Mixed private school separating sexes for lessons(7 Posts)
Two private schools in our area, one boys' and one girls', have recently merged. Their approach to the new co-educational environment is to still separate them for lessons, because 'When teaching is adapted to take into account gender differences during adolescence, the academic performance of all pupils improves.'
They seem to think they have created the best of both worlds, whereas my instinct is to think it's the worst of both worlds. To split them off like that would seem to reinforce stereotypes and a 'them and us' culture far more explicitly than a going to an entirely single sex school. And the girls lose protection from the risk of sexual bullying and harrassment as they still mix with the boys at all other times.
I know the arguments for educating girls separately, e.g. that they don't speak up as much when boys are in the room, but surely the ideal would be to address that in the classroom, rather than give up and separate them like this. And what if some of the girls would benefit from the style of teaching used for the boys, and vice versa?
I have heard of this before and it apparently works. They are split for subjects where there is traditional gender bias eg maths or food tech but brought together again for other subjects eg PHSE.
I am guessing that they go back to mixed classes for sixth form.
"And what if some of the girls would benefit from the style of teaching used for the boys, and vice versa?"
presumably they are using the same teachers to teach them? i would assume that any individual teacher would teach in much the same way whether or not it's boys or girls they have in front of them - so a brusque, aloof teacher isn't suddenly going to get all touchy-feely because the bell has rung and she has a group of boys in front of her instead of the last group of girls?
as far as i was aware the pros of single-sex education are about improved concentration in class, etc i would never have thought of avoidance of sexual bullying/harassment as a reason for sending a girl to a single sex school (i went to a state all-girls school which merged with the nearby boys school during my last year so have some limited experience of both).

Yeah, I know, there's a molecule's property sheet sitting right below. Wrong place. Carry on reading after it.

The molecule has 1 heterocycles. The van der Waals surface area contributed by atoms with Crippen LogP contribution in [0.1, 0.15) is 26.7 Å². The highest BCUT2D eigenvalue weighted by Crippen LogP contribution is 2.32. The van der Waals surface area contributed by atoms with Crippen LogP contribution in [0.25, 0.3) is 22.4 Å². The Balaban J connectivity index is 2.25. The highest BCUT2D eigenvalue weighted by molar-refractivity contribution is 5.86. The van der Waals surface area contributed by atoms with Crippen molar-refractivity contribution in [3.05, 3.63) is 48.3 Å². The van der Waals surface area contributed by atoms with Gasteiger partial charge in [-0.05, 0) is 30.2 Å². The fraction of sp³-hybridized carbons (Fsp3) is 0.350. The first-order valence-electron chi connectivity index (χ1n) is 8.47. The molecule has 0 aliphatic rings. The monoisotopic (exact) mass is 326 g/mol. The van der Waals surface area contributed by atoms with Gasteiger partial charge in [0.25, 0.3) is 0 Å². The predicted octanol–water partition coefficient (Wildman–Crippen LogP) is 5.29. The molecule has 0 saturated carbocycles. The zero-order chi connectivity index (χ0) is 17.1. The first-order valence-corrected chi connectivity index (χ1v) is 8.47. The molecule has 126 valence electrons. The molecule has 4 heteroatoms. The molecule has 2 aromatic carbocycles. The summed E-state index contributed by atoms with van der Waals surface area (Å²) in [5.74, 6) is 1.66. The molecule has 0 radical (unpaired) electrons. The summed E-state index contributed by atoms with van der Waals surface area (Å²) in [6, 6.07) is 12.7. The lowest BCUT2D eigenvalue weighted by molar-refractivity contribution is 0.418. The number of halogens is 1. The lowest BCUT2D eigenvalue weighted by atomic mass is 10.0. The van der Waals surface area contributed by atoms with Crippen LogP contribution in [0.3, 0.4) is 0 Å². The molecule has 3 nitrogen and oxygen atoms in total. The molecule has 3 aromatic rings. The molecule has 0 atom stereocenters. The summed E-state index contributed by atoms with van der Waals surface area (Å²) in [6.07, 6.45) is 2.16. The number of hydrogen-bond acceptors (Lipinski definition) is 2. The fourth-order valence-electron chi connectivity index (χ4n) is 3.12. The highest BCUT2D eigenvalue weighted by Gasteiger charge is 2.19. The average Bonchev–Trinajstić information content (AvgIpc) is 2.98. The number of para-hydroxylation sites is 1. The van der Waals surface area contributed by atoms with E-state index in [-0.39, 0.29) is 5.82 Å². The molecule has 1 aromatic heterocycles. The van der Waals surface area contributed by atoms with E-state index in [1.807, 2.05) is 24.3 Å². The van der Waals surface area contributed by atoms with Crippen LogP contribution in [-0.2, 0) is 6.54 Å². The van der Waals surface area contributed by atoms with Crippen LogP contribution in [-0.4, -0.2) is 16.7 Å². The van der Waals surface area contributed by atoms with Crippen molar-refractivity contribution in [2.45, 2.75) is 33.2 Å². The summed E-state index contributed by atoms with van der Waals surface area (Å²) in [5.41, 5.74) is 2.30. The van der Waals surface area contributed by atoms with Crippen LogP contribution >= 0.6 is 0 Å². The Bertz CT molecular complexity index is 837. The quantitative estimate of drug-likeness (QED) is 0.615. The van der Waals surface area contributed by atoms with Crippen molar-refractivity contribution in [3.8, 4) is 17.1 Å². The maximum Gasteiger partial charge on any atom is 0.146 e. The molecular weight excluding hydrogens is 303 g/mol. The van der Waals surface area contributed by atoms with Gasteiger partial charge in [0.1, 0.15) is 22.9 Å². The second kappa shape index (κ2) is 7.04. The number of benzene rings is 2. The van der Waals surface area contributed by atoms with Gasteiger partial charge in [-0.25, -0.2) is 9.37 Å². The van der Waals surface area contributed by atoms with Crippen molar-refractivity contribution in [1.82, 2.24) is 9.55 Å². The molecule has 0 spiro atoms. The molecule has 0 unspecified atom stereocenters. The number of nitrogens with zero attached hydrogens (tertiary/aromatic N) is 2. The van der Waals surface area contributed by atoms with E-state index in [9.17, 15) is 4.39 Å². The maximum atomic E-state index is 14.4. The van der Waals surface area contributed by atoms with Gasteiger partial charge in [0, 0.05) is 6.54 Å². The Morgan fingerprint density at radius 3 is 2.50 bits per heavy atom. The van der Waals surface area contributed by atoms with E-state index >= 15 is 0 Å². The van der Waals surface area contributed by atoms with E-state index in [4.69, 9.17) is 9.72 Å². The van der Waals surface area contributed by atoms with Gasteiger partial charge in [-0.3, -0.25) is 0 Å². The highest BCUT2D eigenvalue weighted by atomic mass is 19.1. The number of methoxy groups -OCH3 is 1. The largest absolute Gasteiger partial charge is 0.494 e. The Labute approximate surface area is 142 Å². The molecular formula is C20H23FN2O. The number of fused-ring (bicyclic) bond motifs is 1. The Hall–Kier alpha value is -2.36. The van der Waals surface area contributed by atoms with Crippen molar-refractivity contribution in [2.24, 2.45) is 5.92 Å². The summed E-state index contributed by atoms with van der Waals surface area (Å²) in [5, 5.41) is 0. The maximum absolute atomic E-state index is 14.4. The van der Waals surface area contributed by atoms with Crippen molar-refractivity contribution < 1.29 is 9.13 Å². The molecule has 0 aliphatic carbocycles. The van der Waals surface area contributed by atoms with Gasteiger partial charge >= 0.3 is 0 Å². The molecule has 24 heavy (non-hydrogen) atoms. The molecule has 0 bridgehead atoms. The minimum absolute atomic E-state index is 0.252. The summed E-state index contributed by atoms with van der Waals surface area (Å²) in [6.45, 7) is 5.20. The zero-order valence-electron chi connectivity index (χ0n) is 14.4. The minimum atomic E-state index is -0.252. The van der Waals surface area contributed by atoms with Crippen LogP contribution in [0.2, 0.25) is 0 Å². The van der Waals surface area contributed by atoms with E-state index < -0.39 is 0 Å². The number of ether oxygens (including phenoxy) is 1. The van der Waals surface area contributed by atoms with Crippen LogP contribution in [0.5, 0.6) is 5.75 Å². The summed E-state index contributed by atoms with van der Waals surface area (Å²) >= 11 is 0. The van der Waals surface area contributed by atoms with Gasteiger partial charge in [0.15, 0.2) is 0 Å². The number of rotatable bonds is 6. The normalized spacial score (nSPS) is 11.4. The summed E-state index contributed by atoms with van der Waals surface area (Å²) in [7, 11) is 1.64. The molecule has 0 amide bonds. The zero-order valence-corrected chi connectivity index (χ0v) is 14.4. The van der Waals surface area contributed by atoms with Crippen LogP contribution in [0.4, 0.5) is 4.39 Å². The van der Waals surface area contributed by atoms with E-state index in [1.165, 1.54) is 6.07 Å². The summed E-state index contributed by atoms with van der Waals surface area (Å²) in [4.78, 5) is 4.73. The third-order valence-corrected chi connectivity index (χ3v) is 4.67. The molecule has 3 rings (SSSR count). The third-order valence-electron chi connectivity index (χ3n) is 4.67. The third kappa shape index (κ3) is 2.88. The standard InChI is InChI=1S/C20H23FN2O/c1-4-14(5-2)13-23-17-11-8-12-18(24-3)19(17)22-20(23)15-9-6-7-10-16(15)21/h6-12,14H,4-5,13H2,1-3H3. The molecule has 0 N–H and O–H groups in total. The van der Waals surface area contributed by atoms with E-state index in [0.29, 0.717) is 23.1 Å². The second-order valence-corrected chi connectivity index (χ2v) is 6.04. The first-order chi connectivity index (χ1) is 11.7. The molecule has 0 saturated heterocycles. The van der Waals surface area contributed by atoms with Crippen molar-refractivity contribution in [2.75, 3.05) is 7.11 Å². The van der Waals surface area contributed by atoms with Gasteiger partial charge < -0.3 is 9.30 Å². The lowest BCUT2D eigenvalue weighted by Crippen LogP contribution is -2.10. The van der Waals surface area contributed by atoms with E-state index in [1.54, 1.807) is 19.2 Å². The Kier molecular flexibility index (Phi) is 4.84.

It's not subjects but teaching methods that differ.
I went to a mixed private school and we were split up for English and PE but together for everything else. Still can't figure out the logic behind being split for English.
I went to a school that had been a separate girls' and boys' but had joined together. (Day, independent)
Pre-11 (I went to the prep for a year as that's when we moved to the area, most people started at 11) it was mixed. In fact seating was b,g,b,g around the classroom
Then at 11, we were split into single gender classes. The girls on the old girls' school site and the boys over the road in the boys' site. Even different uniforms (girls in navy, boys in grey, and to begin with different school ties!) In first and 2nd year (yr7-8?) we were entirely split for everything, but had different subject classes on the boys site or girls site (eg CDT labs on the boys', but used by all, history based on the girls' etc)
Once we had options for GCSE, the split was a bit more vague, as mixed classes happened to allow timetables to work. Things like music only had enough of us for one group, so mixed, but maths and english stayed single sex.
In sixth form we were trusted to be mixed up again. I chose fairly traditionally masculine A-levels (chemistry, physics, maths - and biology, but that was the one I disliked!) while a fair few male mates chose "girly" ones [shrugs]
Extracurricular things were mixed when it made sense (ie rugby/hockey/cricket team single sex, choir, orchestras, plays, cadets, scouts & DofE mixed) It's never occurred to me before how odd it was that for an institution so intent on keeping the sexes apart, with 6" rules, separated by a ROAD etc, they were happy for us to go off into the wilds of the peak district in a mixed group with a TENT
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